We recently developed a prototype with addressable focus cues.4,7,8 We used a liquid accommodation lens, which enables continuous addressable focus cues from optical infinity to as close as 8 diopters. The transmissive nature of liquid lenses allows a relatively compact and practical optical layout with no moving components. We demonstrated a bench prototype that permits a range of accommodation cues from 8 to 0 diopter. Our prototype flexibly controls the distance of a focal plane and the dioptric spacing between adjacent planes. It also operates the display in either varifocal-plane or time-multiplexed, multifocal-plane modes by changing the modes of the driving voltages applied to the liquid lens. Switching among various settings or modes does not require any hardware modifications. These unique capabilities enable flexible management of focus cues suited to a variety of applications requiring either wider depth range or better accuracy.
In varifocal-plane mode, the voltage applied to the liquid lens is dynamically adjusted through a user interface to render correct accommodation and retinal blur cues for objects at a specific depth. Objects at other depths will still have the mismatched accommodation and convergence cues. In multifocal-plane mode, the liquid lens is fast-switched between multiple driving voltages for objects of different depths. To create a flicker-free appearance of 3D objects rendered sequentially on multiple focal planes, the speed for the liquid lens, the microdisplays, and the graphics card is proportional to the number of focal planes.
Figure 2 shows experimental results of a dual-focal-plane configuration. We systematically designed a depth-fused display that can create a large viewing volume from 0D to 3D with six carefully placed planes and depth-weighted fusing functions.8 Figure 3 shows a simulated image, where the 3D object extends from 3 to 0.5 diopter and the eye is accommodated at a distance of 0.5 diopter.
Demonstration of a dual-focal-plane configuration. Photographs taken with the camera focused at (a) 16cm and (b) 1m.7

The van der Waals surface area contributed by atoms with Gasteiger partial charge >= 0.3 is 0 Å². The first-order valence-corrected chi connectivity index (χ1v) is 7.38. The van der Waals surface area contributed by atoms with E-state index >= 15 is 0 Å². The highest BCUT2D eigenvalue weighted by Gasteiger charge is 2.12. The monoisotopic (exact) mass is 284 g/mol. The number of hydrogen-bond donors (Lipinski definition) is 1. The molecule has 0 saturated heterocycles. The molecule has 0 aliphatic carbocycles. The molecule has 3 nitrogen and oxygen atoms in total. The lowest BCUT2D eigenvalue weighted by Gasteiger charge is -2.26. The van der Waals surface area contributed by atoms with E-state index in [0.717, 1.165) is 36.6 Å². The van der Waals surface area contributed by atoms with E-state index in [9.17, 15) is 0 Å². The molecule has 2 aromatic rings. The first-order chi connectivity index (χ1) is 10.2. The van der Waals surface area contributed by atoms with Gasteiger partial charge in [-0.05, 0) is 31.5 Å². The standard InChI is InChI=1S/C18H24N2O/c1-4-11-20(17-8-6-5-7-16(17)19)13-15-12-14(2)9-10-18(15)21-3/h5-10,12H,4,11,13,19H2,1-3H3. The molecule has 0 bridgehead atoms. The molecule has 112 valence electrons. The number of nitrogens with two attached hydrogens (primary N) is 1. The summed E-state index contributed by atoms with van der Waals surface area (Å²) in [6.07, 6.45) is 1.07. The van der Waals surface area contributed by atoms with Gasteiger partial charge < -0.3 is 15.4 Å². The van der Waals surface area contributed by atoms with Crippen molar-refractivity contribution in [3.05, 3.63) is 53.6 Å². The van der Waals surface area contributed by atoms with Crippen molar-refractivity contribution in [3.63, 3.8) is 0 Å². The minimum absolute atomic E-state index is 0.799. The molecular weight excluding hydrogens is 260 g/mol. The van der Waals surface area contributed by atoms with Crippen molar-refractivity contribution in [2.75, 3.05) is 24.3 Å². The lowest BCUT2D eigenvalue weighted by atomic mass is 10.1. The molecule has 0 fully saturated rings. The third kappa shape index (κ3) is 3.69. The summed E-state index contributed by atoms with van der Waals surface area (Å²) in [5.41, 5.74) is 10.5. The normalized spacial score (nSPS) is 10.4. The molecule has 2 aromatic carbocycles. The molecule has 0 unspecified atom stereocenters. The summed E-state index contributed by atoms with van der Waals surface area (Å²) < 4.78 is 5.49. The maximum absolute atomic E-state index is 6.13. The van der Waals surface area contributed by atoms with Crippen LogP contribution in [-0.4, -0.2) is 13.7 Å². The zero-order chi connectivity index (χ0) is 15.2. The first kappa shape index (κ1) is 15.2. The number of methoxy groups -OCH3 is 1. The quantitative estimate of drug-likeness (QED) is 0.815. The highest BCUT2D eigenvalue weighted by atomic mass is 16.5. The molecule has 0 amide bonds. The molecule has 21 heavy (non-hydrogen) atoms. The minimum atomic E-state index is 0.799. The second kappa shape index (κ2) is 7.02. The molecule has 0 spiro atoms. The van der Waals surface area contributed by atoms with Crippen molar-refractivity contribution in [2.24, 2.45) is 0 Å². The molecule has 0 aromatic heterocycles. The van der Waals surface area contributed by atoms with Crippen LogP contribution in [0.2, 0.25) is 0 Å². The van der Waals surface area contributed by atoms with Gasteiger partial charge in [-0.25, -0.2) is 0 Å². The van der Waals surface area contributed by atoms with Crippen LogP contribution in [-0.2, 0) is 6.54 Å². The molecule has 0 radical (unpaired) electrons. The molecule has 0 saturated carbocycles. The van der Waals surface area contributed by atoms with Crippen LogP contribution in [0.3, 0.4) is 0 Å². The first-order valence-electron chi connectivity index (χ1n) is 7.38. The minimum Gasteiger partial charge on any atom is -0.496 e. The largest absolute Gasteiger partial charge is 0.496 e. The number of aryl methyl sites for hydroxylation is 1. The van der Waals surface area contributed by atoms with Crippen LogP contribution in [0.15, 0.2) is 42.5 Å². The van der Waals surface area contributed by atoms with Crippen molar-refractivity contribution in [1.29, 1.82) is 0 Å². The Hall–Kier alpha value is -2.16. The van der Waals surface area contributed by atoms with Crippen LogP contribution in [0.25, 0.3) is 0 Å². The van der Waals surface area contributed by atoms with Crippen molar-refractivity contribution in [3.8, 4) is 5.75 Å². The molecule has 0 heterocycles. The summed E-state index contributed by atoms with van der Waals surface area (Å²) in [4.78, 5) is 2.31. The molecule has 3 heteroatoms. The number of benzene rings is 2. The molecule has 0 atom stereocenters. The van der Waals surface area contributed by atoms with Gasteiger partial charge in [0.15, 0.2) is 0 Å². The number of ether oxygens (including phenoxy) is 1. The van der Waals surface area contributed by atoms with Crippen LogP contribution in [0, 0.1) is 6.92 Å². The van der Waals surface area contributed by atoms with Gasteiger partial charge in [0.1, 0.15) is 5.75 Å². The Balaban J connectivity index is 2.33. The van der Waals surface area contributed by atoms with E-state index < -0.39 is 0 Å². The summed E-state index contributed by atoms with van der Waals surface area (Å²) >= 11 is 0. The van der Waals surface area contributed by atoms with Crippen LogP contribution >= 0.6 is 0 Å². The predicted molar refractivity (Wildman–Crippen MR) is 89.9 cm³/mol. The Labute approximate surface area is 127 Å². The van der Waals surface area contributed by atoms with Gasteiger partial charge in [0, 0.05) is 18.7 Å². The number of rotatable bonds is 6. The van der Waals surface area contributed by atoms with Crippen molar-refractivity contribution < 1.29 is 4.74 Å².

Simulated retinal image of a depth-fused, six-focal-plane display.8
We assessed accuracy of depth perception using a controlled depth-judgment task and measured a user's accommodative response with the prototype operating in monocular, varifocal-plane mode.4 The results suggest that displays with appropriately rendered accommodation cues indeed provide accurate perception and that the responses of the eyes match the depths of the display prototype. These technologies could have a significant impact on both application and usability of near-eye displays. In years to come, with the increasing popularity of 3D technologies, more research will be directed towards issues of usability and the social impact of stereoscopic displays. We are currently developing a depth-fused, six-focal-plane display prototype and planning a range of user studies to evaluate the effects of focus cues on both accuracy of depth perception and visual fatigue when using stereoscopic displays.
This work is supported by the National Science Foundation (contracts 06-44446 and 0915035).
Hong Hua, Sheng Liu
College of Optical Sciences
University of Arizona
Hong Hua is currently an associate professor. Her research interests include 3D displays, optical engineering, collaborative virtual and augmented environments, and human-computer interactions.